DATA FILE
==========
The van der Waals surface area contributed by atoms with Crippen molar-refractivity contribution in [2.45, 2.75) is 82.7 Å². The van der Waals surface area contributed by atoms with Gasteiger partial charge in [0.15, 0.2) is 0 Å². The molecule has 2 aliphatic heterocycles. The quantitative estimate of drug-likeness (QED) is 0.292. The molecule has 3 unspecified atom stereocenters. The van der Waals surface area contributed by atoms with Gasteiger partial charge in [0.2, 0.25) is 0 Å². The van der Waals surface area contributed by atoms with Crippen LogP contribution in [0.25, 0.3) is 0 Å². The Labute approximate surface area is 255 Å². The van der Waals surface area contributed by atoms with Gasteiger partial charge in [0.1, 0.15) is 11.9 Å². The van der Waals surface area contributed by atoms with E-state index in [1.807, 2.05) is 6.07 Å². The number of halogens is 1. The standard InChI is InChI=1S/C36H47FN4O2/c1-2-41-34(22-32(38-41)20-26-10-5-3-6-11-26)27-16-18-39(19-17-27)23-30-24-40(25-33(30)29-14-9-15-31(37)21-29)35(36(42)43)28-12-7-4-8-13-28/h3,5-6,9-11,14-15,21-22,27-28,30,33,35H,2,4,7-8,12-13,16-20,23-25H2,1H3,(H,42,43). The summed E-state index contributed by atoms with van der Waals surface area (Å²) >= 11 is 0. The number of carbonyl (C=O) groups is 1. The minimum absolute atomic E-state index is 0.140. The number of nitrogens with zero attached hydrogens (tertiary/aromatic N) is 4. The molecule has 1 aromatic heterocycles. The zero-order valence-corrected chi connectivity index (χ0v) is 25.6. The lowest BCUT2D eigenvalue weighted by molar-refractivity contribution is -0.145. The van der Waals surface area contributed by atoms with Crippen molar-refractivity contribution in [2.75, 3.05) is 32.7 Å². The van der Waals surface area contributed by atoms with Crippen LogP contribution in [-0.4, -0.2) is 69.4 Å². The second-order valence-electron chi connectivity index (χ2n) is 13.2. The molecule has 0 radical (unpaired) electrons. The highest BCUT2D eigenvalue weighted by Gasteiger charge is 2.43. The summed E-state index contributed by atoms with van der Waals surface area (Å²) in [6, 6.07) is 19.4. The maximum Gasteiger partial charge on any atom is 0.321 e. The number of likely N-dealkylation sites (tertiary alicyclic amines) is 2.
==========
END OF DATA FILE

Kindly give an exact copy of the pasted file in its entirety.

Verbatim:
The van der Waals surface area contributed by atoms with Crippen molar-refractivity contribution in [2.45, 2.75) is 82.7 Å². The van der Waals surface area contributed by atoms with Gasteiger partial charge in [0.15, 0.2) is 0 Å². The molecule has 2 aliphatic heterocycles. The quantitative estimate of drug-likeness (QED) is 0.292. The molecule has 3 unspecified atom stereocenters. The van der Waals surface area contributed by atoms with Gasteiger partial charge in [0.2, 0.25) is 0 Å². The van der Waals surface area contributed by atoms with Crippen LogP contribution in [0.25, 0.3) is 0 Å². The Labute approximate surface area is 255 Å². The van der Waals surface area contributed by atoms with Gasteiger partial charge in [0.1, 0.15) is 11.9 Å². The van der Waals surface area contributed by atoms with E-state index in [1.807, 2.05) is 6.07 Å². The number of halogens is 1. The standard InChI is InChI=1S/C36H47FN4O2/c1-2-41-34(22-32(38-41)20-26-10-5-3-6-11-26)27-16-18-39(19-17-27)23-30-24-40(25-33(30)29-14-9-15-31(37)21-29)35(36(42)43)28-12-7-4-8-13-28/h3,5-6,9-11,14-15,21-22,27-28,30,33,35H,2,4,7-8,12-13,16-20,23-25H2,1H3,(H,42,43). The summed E-state index contributed by atoms with van der Waals surface area (Å²) >= 11 is 0. The number of carbonyl (C=O) groups is 1. The minimum absolute atomic E-state index is 0.140. The number of nitrogens with zero attached hydrogens (tertiary/aromatic N) is 4. The molecule has 1 aromatic heterocycles. The zero-order valence-corrected chi connectivity index (χ0v) is 25.6. The lowest BCUT2D eigenvalue weighted by molar-refractivity contribution is -0.145. The van der Waals surface area contributed by atoms with Crippen molar-refractivity contribution in [2.75, 3.05) is 32.7 Å². The van der Waals surface area contributed by atoms with Crippen LogP contribution in [-0.4, -0.2) is 69.4 Å². The second-order valence-electron chi connectivity index (χ2n) is 13.2. The molecule has 0 radical (unpaired) electrons. The highest BCUT2D eigenvalue weighted by Gasteiger charge is 2.43. The summed E-state index contributed by atoms with van der Waals surface area (Å²) in [6, 6.07) is 19.4. The maximum Gasteiger partial charge on any atom is 0.321 e. The number of likely N-dealkylation sites (tertiary alicyclic amines) is 2.